BBC micro:bit news – Owning your own ‘satellite’ just moved a step closer


Since the BBC micro:bit has been arriving in schools up and down the country, students and teachers have been embarking upon a huge range of STEM projects and coding activities inspired by the small, pocket-sized codeable computer with motion detection, a built-in compass and Bluetooth technology.

The following article was originally posted on the Microsoft News Centre UK on June 8th 2016.


Owning your own ‘satellite’ just moved a step closer

A new experiment is set to be launched that could lead to the general public creating their own satellites.

The project will see people from across the country capture information about the world around them such as location and mapping services, weather forecasting and measuring plant and crop health. This will then be used by scientists and developers to improve our understanding of the economy and our environment.

Microsoft has teamed up with Satellite Applications Catapult, an independent innovation and technology company that has designed a Satellite MicroKit. The device can receive data on light and temperature and also features a camera and micro SD card slot, so users can save the information. The kit can be used with the BBC micro:bit, the programmable mini-computer that was made available to everyone in the UK earlier this week.

The Satellite MicroKit fitted to a BBC micro:bit

The Satellite MicroKit fitted to a BBC micro:bit

The initiative is being run by the Catapult’s UBO outreach initiative, which aims to bring satellites to the mass market.

It is hoped that the open-source community project, which also features the UK Azure User Group and is open to developers of all ages and skill levels will increase interest in computers following the subjects inclusion on the national curriculum in 2014.

Stuart Martin, Chief Executive of the Satellite Applications Catapult, said: “The opportunity to promote the use of satellite technology to schoolchildren is exciting, as they are the technologists of the future. The new activities include using the temperature sensor to determine the thermal conductivity of certain materials, which has many applications, for example monitoring the thermal shielding for spacecraft.

“We’re also planning a year-long experiment using Microsoft’s cloud-based Azure platform to share data captured across the country using the Satellite MicroKit.”

Microsoft is helping the Catapult develop the first kit as well as lending after-care services such as access to Azure cloud services and technical advice.

The BBC micro:bit has already been handed to 800,000 youngsters across the UK free of charge, and been used to build watches, stepometers and musical instruments.

The micro:bit features 25 red LED lights that can flash messages, while there are also two programmable buttons that can be used to control games or pause and skip songs on a playlist. The device can also detect motion and tell you which direction you’re heading in, and it can use a low energy Bluetooth connection to interact with other devices and connect to the internet.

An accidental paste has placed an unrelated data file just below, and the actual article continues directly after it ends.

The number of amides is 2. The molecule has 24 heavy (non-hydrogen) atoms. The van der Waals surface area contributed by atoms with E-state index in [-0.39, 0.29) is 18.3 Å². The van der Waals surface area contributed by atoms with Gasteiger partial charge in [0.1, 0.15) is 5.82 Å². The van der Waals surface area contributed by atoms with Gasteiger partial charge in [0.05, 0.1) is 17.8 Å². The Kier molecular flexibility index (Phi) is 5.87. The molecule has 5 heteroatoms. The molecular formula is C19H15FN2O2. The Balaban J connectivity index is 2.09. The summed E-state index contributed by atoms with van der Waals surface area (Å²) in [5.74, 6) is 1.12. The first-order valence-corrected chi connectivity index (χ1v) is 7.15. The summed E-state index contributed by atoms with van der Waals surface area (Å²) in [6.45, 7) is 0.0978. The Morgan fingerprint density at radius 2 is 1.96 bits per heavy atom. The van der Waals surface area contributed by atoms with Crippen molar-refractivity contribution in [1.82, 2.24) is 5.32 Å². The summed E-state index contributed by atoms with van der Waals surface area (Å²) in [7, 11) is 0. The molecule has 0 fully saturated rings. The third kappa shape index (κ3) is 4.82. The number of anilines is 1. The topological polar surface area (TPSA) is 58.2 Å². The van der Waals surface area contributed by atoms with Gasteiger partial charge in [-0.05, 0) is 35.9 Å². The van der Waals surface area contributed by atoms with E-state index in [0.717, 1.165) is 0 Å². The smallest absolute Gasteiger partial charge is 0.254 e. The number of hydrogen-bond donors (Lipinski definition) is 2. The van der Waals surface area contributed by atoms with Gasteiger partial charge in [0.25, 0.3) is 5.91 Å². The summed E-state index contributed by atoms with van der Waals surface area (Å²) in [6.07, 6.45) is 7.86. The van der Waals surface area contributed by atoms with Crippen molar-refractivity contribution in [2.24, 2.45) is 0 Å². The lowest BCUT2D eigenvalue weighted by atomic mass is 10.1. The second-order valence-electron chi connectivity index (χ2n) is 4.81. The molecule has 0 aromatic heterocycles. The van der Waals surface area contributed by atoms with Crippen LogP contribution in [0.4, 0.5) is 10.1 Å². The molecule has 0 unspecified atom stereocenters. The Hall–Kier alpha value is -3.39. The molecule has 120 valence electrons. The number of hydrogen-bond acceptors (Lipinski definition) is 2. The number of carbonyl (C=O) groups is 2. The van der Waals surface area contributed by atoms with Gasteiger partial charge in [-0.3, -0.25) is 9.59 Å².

Pupils at Eastlea Community School, in London, programmed it to keep a small aircraft on course, while children at Highgate School, also in the capital, used it to help autism sufferers recognise emotions.

“We believe that the BBC micro:bit is a foundational programme that will support a new generation of digital makers,” said Michel Van der Bel, Managing Director of Microsoft UK and Vice President of Microsoft International.

Schoolchildren built rocket cars using the BBC micro:bit

Schoolchildren built rocket cars using the BBC micro:bit

“That’s exactly why we are helping to extend the project by making it available through the Microsoft store. We want everyone beyond Year 7 to have the opportunity to own a BBC micro:bit and we are proud to be providing the programming capabilities for all the friends, families, clubs and schools who choose to buy one.”

In April, the BLOODHOUND Project an international education initiative focused around a 1,000mph world land speed record partnered with Microsoft, The British Army, Buckingham Palace and a number of other organisations to run a national competition inviting every UK school to use the BBC micro:bit to build a rocket car.

Pupils used the device to capture real-time data from their vehicles and download it using a Microsoft Office add-on. Using this data, the students tweaked their designs to make their car go as fast as possible.

A national competition will be held on July 5 at the Santa Pod Raceway in Northampton.

The top three fastest teams will be the overall winners of the national competition and receive a cash prize for their schools. The overall winning team will win a trip to Newquay to watch Bloodhound professionals launch a real rocket.

The BBC micro:bit is available to buy now from the Microsoft store, priced at £12.99.

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